Today’s question comes from Janie K. from Twitter.

How do I stick to a discipline and routine when it comes to writing? Aside from willpower and strictness with myself and having worked it around my schedule, I still fail to follow it

Writers hate to admit it, but we all have something we’d rather be doing than writing. Until you’ve made it and actually started to earn an income by writing, writing is a pipe dream. A dream, an aspiration, a fancy. It might work out, but it might not. The key being: you don’t know.

For most people it’s that undercurrent of uncertainty that leads to procrastination, decreased motivation, and later to abandoning writing altogether.

How can you know it’s real? What if it isn’t?

I’ll spare you the motivational speech, there are plenty of those you can find online. Besides, you’ve stuck with writing for a while, worked it around your schedule, and you’ve put in the work, and now you’re trying to find out how to write more. Your long-term motivation is fine and as real as they come. It sounds like it’s the short-term one that’s giving you trouble. How to write more here and now, instead of promising yourself to find time to write tomorrow?

You mentioned you already have a routine, so my proposal shouldn’t come across as too strange. Have you considered redesigning your environment to make it easier for you to write than to procrastinate? Little habits that keep on piling like:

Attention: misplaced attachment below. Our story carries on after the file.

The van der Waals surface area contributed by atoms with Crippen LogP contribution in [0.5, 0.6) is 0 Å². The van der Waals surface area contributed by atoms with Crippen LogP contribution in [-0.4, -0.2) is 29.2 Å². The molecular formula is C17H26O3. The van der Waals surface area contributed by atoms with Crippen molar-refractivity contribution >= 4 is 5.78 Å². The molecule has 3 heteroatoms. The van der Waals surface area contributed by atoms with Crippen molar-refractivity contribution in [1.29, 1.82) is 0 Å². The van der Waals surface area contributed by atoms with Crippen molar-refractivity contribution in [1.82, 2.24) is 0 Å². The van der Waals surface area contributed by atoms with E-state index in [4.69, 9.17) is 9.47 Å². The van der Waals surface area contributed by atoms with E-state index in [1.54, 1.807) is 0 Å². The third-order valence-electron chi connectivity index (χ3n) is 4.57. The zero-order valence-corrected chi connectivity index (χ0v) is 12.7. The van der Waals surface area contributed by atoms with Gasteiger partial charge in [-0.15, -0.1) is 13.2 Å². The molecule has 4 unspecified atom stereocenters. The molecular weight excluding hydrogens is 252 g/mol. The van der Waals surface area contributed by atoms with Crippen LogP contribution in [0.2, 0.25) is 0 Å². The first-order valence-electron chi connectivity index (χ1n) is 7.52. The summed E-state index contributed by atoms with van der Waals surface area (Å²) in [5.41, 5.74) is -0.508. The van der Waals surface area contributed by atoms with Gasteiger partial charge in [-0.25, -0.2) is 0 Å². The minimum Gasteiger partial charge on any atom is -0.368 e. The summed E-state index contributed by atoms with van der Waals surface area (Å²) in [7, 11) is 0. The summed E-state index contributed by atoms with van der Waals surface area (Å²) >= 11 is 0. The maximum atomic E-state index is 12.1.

• Leave your word editor open, so it’s the first thing you see when you use your computer.
  • I don’t know your poison, but if you’re determined, you can take out the batteries from your remote so there’s a cost to procrastination. Unplugging game consoles, and logging out of Netflix works too.
  • Take five minutes before bedtime to think what you’re going to write tomorrow. Scribble some notes on a paper pad.
  • Steer clear of distractions. Turn off all notification, keep away from your phone, log out of social media, turn off your browser, etc. So that nothing, trully nothing interrupts your focused work.
  • Rest when your body tells you to. You’re not a machine; rest is crucial for creative work. (And social media is not rest.)
  • Quit while it’s going strong. Mid-sentence. So you’re excited to return to work instead of dreading it.
  • Do the opposite when you’re stuck. Stick it out until you find something to be excited about.

I could go on, but you get my point. Achieving the long-term gets easier when you design your day around habits. Habits take effort to set up, but they are the best remedy to friction that I know of.

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